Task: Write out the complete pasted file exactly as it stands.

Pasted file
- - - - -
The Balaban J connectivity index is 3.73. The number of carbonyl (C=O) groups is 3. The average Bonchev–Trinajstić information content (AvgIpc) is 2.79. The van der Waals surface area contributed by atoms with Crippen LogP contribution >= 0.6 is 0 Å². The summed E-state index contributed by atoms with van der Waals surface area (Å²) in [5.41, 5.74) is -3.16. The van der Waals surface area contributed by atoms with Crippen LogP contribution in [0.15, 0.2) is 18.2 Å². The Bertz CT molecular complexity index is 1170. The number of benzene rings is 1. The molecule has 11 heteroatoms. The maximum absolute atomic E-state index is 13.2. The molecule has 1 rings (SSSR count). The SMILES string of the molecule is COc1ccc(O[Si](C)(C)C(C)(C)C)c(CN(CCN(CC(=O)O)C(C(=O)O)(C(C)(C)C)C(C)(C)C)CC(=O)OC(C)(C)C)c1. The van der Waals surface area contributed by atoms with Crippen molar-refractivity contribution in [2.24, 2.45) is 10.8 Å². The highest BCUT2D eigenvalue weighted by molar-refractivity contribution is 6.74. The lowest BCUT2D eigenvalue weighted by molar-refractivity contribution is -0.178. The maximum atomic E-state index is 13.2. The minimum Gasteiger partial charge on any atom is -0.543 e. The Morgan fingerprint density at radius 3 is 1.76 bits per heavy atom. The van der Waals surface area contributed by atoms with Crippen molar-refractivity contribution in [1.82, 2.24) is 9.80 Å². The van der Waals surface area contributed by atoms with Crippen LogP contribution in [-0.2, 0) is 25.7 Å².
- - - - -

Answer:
The Balaban J connectivity index is 3.73. The number of carbonyl (C=O) groups is 3. The average Bonchev–Trinajstić information content (AvgIpc) is 2.79. The van der Waals surface area contributed by atoms with Crippen LogP contribution >= 0.6 is 0 Å². The summed E-state index contributed by atoms with van der Waals surface area (Å²) in [5.41, 5.74) is -3.16. The van der Waals surface area contributed by atoms with Crippen LogP contribution in [0.15, 0.2) is 18.2 Å². The Bertz CT molecular complexity index is 1170. The number of benzene rings is 1. The molecule has 11 heteroatoms. The maximum absolute atomic E-state index is 13.2. The molecule has 1 rings (SSSR count). The SMILES string of the molecule is COc1ccc(O[Si](C)(C)C(C)(C)C)c(CN(CCN(CC(=O)O)C(C(=O)O)(C(C)(C)C)C(C)(C)C)CC(=O)OC(C)(C)C)c1. The van der Waals surface area contributed by atoms with Crippen molar-refractivity contribution in [2.24, 2.45) is 10.8 Å². The highest BCUT2D eigenvalue weighted by molar-refractivity contribution is 6.74. The lowest BCUT2D eigenvalue weighted by molar-refractivity contribution is -0.178. The maximum atomic E-state index is 13.2. The minimum Gasteiger partial charge on any atom is -0.543 e. The Morgan fingerprint density at radius 3 is 1.76 bits per heavy atom. The van der Waals surface area contributed by atoms with Crippen molar-refractivity contribution in [1.82, 2.24) is 9.80 Å². The van der Waals surface area contributed by atoms with Crippen LogP contribution in [-0.2, 0) is 25.7 Å².